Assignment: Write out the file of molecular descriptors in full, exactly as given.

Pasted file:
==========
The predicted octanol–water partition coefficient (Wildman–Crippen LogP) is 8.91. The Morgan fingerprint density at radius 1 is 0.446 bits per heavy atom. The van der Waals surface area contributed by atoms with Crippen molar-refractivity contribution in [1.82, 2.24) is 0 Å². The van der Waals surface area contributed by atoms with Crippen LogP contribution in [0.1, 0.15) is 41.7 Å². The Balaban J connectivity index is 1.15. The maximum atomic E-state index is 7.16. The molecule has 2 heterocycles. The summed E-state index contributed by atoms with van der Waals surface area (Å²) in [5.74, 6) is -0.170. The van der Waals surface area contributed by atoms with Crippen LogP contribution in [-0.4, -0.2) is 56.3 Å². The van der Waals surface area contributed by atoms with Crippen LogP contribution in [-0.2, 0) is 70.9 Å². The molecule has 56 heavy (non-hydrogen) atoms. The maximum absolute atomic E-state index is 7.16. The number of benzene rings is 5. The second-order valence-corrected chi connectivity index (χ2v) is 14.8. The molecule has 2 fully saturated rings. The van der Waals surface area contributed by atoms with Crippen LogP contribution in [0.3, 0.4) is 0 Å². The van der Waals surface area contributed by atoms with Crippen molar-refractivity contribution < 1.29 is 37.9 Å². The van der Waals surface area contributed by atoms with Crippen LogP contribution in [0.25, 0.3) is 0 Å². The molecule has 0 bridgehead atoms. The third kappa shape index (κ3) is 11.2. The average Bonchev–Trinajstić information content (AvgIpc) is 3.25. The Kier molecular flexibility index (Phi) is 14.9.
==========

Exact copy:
The predicted octanol–water partition coefficient (Wildman–Crippen LogP) is 8.91. The Morgan fingerprint density at radius 1 is 0.446 bits per heavy atom. The van der Waals surface area contributed by atoms with Crippen molar-refractivity contribution in [1.82, 2.24) is 0 Å². The van der Waals surface area contributed by atoms with Crippen LogP contribution in [0.1, 0.15) is 41.7 Å². The Balaban J connectivity index is 1.15. The maximum atomic E-state index is 7.16. The molecule has 2 heterocycles. The summed E-state index contributed by atoms with van der Waals surface area (Å²) in [5.74, 6) is -0.170. The van der Waals surface area contributed by atoms with Crippen LogP contribution in [-0.4, -0.2) is 56.3 Å². The van der Waals surface area contributed by atoms with Crippen LogP contribution in [-0.2, 0) is 70.9 Å². The molecule has 56 heavy (non-hydrogen) atoms. The maximum absolute atomic E-state index is 7.16. The number of benzene rings is 5. The second-order valence-corrected chi connectivity index (χ2v) is 14.8. The molecule has 2 fully saturated rings. The van der Waals surface area contributed by atoms with Crippen LogP contribution in [0.3, 0.4) is 0 Å². The van der Waals surface area contributed by atoms with Crippen molar-refractivity contribution < 1.29 is 37.9 Å². The van der Waals surface area contributed by atoms with Crippen LogP contribution in [0.25, 0.3) is 0 Å². The molecule has 0 bridgehead atoms. The third kappa shape index (κ3) is 11.2. The average Bonchev–Trinajstić information content (AvgIpc) is 3.25. The Kier molecular flexibility index (Phi) is 14.9.